Women at high risk of developing breast cancer face the complex decision of whether to take selective estrogen receptor modulators or aromatase inhibitors for breast cancer chemoprevention [, ]. The decision is complex because (1) the efficacy of these drugs in preventing breast cancer is limited to estrogen receptor–positive tumors, (2) there is an increased risk of developing serious medical conditions with the use of these drugs, and (3) the recommendations are different for pre- and postmenopausal women [ , ]. Therefore, the best choice for chemoprevention is not always clear, making this a preference-sensitive decision that takes into account how each individual values the relative potential benefits and harms [ , ]. Several interventions have been designed to increase chemoprevention uptake [ , , - ]. However, these interventions have been met with limited success, ranging from 0.5% to 5.6% chemoprevention uptake [ , , - ]. To address patient-related barriers to chemoprevention among racially and ethnically diverse women, our research team developed a patient-centered, web-based decision aid (DA), RealRisks, which is currently being tested in 3 clinical trials [ , , ].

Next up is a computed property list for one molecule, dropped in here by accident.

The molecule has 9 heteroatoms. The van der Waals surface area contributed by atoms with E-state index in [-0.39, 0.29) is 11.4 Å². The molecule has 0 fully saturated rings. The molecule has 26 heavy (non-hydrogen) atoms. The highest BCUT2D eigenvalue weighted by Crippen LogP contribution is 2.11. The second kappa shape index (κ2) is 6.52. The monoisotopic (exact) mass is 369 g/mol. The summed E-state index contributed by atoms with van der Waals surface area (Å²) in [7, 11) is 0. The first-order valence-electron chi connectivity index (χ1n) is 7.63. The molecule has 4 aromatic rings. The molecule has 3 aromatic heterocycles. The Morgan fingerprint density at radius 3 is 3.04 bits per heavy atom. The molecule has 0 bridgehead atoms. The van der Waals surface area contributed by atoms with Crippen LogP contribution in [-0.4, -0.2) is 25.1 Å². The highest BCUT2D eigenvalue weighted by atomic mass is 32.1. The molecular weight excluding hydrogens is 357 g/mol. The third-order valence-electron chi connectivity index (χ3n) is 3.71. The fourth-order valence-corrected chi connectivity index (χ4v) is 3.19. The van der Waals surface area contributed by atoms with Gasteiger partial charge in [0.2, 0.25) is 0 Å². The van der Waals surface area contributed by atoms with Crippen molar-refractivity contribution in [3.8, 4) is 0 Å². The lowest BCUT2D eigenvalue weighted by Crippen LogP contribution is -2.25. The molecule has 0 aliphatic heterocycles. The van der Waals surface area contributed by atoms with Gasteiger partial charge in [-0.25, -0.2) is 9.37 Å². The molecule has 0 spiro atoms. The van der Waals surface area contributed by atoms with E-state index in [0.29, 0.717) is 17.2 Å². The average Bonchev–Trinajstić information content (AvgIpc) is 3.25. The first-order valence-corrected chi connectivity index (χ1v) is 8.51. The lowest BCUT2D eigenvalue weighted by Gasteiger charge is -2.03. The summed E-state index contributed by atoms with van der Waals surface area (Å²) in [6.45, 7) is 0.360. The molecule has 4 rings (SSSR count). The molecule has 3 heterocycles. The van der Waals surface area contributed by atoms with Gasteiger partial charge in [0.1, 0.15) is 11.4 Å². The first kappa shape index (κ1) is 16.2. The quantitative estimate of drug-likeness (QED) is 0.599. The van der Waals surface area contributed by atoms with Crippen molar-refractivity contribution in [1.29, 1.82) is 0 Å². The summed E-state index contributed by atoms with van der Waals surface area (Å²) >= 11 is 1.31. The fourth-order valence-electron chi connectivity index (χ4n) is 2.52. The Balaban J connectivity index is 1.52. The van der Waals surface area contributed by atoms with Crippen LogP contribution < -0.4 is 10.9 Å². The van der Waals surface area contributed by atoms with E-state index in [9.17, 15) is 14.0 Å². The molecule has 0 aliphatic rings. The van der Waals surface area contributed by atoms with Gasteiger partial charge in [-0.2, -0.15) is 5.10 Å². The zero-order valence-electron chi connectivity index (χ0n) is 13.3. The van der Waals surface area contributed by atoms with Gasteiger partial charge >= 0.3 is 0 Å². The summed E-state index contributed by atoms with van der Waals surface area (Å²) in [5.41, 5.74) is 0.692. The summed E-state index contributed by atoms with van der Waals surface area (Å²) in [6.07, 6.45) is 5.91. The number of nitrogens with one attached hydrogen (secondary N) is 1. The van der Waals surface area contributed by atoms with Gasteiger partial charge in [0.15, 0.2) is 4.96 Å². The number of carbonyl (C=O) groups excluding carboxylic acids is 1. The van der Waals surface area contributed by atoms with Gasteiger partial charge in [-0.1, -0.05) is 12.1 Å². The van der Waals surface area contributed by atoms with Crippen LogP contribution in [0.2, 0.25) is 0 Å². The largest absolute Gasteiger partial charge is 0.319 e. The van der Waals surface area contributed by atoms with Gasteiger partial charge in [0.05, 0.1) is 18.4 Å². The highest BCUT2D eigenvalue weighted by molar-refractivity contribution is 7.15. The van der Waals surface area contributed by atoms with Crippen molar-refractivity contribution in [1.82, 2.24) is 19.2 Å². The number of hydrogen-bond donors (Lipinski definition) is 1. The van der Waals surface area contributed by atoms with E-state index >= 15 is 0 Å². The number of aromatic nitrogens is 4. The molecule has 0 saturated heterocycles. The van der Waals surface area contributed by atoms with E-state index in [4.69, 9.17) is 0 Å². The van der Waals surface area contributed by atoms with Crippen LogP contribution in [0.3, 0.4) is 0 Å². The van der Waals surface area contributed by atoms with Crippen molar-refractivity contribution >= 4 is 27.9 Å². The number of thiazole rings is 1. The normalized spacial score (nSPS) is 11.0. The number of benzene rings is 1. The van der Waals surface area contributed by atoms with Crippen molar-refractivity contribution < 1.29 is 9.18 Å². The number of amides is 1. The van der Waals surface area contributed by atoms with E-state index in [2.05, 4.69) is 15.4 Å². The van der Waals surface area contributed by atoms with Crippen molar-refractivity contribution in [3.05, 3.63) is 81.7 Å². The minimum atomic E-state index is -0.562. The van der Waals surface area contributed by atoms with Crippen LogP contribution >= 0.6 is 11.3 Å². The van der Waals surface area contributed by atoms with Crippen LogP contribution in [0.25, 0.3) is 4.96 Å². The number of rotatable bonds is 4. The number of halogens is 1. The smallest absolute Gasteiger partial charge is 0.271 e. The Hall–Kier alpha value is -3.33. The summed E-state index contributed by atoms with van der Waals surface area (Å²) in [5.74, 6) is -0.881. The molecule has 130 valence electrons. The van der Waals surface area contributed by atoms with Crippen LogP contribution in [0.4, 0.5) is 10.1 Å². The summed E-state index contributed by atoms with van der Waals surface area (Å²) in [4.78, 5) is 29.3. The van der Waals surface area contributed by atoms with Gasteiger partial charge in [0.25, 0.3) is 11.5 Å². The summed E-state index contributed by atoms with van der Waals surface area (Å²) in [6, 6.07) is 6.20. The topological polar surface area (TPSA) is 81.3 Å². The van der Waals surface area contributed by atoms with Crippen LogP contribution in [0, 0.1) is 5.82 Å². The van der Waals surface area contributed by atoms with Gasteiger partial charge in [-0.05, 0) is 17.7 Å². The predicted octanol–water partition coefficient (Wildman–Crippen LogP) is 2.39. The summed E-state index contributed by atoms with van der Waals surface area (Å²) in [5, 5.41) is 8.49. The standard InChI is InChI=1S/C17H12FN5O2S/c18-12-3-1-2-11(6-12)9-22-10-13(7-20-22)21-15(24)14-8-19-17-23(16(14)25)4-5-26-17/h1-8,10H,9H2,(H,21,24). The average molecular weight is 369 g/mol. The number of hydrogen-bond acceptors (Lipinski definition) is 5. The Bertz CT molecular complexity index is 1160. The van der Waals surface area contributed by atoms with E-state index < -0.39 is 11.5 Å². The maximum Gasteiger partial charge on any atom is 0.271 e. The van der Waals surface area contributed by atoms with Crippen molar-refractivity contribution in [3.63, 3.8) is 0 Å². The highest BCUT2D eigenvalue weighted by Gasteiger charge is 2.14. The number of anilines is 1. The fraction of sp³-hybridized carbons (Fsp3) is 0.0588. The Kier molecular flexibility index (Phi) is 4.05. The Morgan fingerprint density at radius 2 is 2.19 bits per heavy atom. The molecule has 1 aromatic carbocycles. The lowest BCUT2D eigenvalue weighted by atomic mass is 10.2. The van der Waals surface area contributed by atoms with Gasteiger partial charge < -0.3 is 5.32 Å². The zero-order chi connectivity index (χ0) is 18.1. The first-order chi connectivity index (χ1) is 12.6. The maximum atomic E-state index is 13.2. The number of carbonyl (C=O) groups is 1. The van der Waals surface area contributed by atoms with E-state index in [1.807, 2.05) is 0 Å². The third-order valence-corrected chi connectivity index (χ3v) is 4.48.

The purpose of this study is to understand the perceptions of women at high risk of developing breast cancer regarding their experience with using RealRisks—a DA designed to promote the uptake of breast cancer chemoprevention—and to understand their information needs.
We conducted a qualitative study to understand high-risk women’s perceptions about RealRisks. This study was nested within a randomized controlled trial (RCT) that involved 300 high-risk women assigned to standard educational materials alone or in combination with RealRisks to determine chemoprevention uptake at 6 months (primary outcome) .